Living more than 150 miles from a liver transplant center was associated with a higher risk of mortality among patients with chronic liver failure, regardless of etiology, transplantation status, or whether patients had decompensated cirrhosis or hepatocellular carcinoma, according to a first-in-kind, population-based study reported in the June issue of Clinical Gastroenterology and Hepatology ().
The findings underscore the need for accessible, specialized liver care irrespective of whether patients with chronic liver failure (CLF) are destined for transplantation,, of the University of Pennsylvania, Philadelphia, wrote with his associates. The associations “do not provide cause and effect,” but underscore the need to consider “the broader impact of transplant-related policies that could decrease transplant volumes and threaten closures of smaller liver transplant centers that serve geographically isolated populations in the Southeast and Midwest,” they added.
A total of 879 (5.2%) patients lived more than 150 miles from the nearest liver transplant center, the analysis showed. Even after controlling for etiology of liver disease, this subgroup was at significantly greater risk of mortality (hazard ratio, 1.2; 95% confidence interval, 1.1-1.3; P less than .001) and of dying without undergoing transplantation (HR, 1.2; 95% CI, 1.1-1.3; P = .003) than were patients who were less geographically isolated. Distance from a transplant center also predicted overall and transplant-free mortality when modeled as a continuous variable, with hazard ratios of 1.02 (P = .02) and 1.03 (P = .04), respectively. “Although patients living more than 150 miles from a liver transplant center had fewer outpatient gastroenterologist visits, this covariate did not affect the final models,” the investigators reported. Rural locality did not predict mortality after controlling for distance from a transplant center, and neither did living in a low-income zip code, they added.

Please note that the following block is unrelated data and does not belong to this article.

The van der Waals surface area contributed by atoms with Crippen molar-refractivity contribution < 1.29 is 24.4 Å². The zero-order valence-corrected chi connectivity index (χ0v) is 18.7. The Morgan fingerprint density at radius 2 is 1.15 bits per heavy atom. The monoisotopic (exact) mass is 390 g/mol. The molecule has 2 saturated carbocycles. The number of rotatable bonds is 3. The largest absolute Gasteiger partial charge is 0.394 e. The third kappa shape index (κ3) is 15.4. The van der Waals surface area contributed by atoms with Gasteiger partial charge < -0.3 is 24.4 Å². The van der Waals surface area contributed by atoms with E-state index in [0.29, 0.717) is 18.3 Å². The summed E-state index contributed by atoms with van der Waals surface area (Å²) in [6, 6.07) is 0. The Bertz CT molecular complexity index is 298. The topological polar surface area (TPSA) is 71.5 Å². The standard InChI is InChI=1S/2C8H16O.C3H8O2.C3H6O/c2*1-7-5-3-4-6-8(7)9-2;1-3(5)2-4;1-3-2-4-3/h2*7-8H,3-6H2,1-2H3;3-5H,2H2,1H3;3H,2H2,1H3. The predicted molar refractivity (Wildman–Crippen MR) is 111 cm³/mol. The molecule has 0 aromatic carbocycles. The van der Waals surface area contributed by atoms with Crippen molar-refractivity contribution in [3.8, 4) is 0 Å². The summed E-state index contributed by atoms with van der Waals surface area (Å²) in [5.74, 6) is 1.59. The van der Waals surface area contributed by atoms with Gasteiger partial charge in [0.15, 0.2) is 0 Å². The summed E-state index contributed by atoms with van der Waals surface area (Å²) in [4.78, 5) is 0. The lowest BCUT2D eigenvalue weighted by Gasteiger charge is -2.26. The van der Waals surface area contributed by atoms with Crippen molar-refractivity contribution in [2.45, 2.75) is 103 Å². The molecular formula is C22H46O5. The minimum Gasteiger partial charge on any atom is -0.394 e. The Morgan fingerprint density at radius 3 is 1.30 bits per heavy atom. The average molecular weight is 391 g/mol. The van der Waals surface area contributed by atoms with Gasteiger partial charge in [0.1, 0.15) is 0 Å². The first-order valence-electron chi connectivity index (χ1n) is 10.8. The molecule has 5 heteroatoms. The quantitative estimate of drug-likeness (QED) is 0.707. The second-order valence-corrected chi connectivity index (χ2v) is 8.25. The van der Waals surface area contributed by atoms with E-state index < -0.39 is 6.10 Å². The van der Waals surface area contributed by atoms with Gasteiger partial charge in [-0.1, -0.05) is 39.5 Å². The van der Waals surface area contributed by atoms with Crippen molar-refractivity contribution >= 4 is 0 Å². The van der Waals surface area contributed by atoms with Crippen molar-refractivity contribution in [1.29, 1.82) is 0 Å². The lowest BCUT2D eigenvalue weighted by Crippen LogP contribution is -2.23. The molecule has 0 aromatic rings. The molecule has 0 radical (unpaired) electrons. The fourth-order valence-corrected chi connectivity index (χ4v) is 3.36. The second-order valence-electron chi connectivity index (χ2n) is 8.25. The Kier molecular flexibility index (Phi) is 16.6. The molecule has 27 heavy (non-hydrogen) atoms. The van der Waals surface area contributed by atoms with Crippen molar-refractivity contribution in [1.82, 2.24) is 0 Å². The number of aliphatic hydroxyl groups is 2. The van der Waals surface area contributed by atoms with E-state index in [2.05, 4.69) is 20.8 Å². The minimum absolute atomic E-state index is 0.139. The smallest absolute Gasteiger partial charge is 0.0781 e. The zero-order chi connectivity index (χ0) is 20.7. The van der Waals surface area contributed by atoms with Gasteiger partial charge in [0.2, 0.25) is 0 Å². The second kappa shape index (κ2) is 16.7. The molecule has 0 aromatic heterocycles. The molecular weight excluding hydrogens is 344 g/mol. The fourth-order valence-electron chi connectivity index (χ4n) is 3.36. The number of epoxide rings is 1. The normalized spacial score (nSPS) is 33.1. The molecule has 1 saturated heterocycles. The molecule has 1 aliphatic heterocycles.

Data from the Centers for Disease Control and Prevention indicate that age-adjusted rates of death from liver disease are lowest in New York, where the entire population lives within 150 miles of a liver transplant center, the researchers noted. “By contrast, New Mexico and Wyoming have the highest age-adjusted death rates, and more than 95% of those states’ populations live more than 150 miles from a [transplant] center,” they emphasized. “The management of most patients with CLF is not centered on transplantation, but rather the spectrum of care for decompensated cirrhosis and hepatocellular carcinoma. Thus, maintaining access to specialized liver care is important for patients with CLF.”
Dr. Goldberg received support from the National Institutes of Health. The investigators had no conflicts.